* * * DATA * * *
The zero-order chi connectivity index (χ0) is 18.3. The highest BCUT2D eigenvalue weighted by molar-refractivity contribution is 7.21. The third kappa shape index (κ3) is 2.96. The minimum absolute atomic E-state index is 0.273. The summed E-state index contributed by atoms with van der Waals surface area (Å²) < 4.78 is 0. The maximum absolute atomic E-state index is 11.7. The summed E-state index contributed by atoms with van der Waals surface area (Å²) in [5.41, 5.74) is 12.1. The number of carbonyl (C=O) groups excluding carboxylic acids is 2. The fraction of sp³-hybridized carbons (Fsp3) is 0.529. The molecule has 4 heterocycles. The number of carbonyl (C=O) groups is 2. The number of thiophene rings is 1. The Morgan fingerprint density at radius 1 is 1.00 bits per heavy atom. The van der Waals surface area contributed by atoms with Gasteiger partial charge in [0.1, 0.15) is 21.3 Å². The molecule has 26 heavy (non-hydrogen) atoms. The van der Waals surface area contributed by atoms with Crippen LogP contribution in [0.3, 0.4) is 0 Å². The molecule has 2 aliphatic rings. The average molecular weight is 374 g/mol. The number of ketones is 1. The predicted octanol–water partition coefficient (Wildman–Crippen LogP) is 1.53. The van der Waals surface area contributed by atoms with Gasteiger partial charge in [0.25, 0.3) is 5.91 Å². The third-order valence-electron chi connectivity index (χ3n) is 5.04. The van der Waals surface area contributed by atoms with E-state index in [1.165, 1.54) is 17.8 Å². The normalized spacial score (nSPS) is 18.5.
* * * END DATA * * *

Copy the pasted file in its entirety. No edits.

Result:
The zero-order chi connectivity index (χ0) is 18.3. The highest BCUT2D eigenvalue weighted by molar-refractivity contribution is 7.21. The third kappa shape index (κ3) is 2.96. The minimum absolute atomic E-state index is 0.273. The summed E-state index contributed by atoms with van der Waals surface area (Å²) < 4.78 is 0. The maximum absolute atomic E-state index is 11.7. The summed E-state index contributed by atoms with van der Waals surface area (Å²) in [5.41, 5.74) is 12.1. The number of carbonyl (C=O) groups excluding carboxylic acids is 2. The fraction of sp³-hybridized carbons (Fsp3) is 0.529. The molecule has 4 heterocycles. The number of carbonyl (C=O) groups is 2. The number of thiophene rings is 1. The Morgan fingerprint density at radius 1 is 1.00 bits per heavy atom. The van der Waals surface area contributed by atoms with Gasteiger partial charge in [0.1, 0.15) is 21.3 Å². The molecule has 26 heavy (non-hydrogen) atoms. The van der Waals surface area contributed by atoms with Crippen LogP contribution in [0.3, 0.4) is 0 Å². The molecule has 2 aliphatic rings. The average molecular weight is 374 g/mol. The number of ketones is 1. The predicted octanol–water partition coefficient (Wildman–Crippen LogP) is 1.53. The van der Waals surface area contributed by atoms with Gasteiger partial charge in [0.25, 0.3) is 5.91 Å². The third-order valence-electron chi connectivity index (χ3n) is 5.04. The van der Waals surface area contributed by atoms with E-state index in [1.165, 1.54) is 17.8 Å². The normalized spacial score (nSPS) is 18.5.